Angell, Roger, “Movie Kid,” in Let Me Finish, Harcourt, 2006. A great little essay on what it was like to be the first generation of kids to grow up with the motion picture. (Angell is in his seventies.) It gave me insight into my own mother, who did many of the same things Angell did (sneaking into films, dressing like movie stars, learning a new culture), as well as insight into the Xers, who were the first generation to grow up with computers.
Angell, Roger, “Andy,” in Let Me Finish, Harcourt, 2006. Another marvellous essay, this one on his stepfather, E.B. White. Touching and insightful, this is a must-read.
Brod, D.C., “My Heroes Have Always Been Shortstops,” in Chicago Blues, edited by Libby Fischer Hellman, Bleak House, 2007. Anyone who read F&SF when I was editor knows I love baseball stories. And this is one of the best baseball stories I’ve ever read. It captures what it means to be a TruFan. (Although painting the cat with the Cubs logo might have taken things too far. Note that I don’t object to the story’s crime as taking things too far…
Guilfoile, Kevin, “O Death Where Is Thy Sting?” in Chicago Blues, edited by Libby Fischer Hellman, Bleak House, 2007. A fascinating short story on collecting and obsession. One of several excellent stories in a very good anthology.
Sandford, John, Hidden Prey, Berkeley, 2005. I don’t know how I missed Sanford over the years, but this is the first of his that I’ve read. Great voice, nice wry sense of humor to go with the thriller plot. But what made the book for me was his treatment of Northern Minnesota, particularly Duluth and the Iron Range. I grew up there, and have found that although a few writers have tried, none have managed to capture the isolation, beauty, and sense of community in the area like Sandford has. Worth it just for the local color. All the other good stuff is a bonus.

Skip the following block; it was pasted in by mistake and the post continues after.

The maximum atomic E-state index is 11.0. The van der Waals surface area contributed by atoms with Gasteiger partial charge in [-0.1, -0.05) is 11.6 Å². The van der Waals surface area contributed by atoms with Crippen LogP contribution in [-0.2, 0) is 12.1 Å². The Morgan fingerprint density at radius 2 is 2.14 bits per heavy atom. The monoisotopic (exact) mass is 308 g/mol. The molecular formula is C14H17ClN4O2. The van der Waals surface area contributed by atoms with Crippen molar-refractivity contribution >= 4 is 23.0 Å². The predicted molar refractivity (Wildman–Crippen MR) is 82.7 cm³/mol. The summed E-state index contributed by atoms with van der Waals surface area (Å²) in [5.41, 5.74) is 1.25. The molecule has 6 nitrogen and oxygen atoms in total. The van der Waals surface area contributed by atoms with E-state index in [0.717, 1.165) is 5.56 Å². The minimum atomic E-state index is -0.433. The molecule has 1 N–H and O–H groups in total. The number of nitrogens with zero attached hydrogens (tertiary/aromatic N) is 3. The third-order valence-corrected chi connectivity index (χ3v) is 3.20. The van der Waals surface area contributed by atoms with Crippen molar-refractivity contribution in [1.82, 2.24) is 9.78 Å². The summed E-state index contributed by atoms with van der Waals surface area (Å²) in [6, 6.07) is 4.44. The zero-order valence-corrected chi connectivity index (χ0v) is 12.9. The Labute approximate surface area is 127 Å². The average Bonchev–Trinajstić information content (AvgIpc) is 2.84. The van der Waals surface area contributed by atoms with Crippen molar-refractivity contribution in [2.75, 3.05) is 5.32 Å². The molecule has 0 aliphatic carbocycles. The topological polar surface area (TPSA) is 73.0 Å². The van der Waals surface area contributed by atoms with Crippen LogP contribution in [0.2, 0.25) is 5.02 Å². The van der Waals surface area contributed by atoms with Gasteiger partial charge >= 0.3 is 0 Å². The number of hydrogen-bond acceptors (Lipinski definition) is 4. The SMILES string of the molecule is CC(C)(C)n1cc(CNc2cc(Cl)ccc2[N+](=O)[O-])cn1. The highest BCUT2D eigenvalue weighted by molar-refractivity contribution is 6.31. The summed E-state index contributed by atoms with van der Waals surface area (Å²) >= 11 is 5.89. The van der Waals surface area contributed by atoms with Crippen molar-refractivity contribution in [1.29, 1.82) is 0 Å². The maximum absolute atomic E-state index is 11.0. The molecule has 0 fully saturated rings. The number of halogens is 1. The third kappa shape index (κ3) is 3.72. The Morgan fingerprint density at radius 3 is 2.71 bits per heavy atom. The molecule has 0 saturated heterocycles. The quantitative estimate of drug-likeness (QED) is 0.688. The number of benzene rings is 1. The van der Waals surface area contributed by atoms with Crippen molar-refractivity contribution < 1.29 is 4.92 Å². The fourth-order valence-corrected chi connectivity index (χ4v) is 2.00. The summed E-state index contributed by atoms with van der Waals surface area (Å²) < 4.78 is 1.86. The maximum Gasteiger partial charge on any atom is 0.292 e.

Surowiecki, James, “The Financial Page: If You Can Make It Here,” in The New Yorker, October 22, 2007. For anyone who wants to understand why New York is the center of arts and culture (and for all of you who constantly ask me why the center of publishing is still in New York).
Switzer, Kathrine, Marathon Woman: Running The Race to Revolutionize Women’s Sports, Carroll and Graf, 2007. Switzer is the woman who nearly got thrown out of the Boston Marathon in 1967. In those days, women weren’t allowed to run in marathons. The first part of this book in particular is a great story of courage and single-mindedness with an openness not found in most memoirs. Recommended.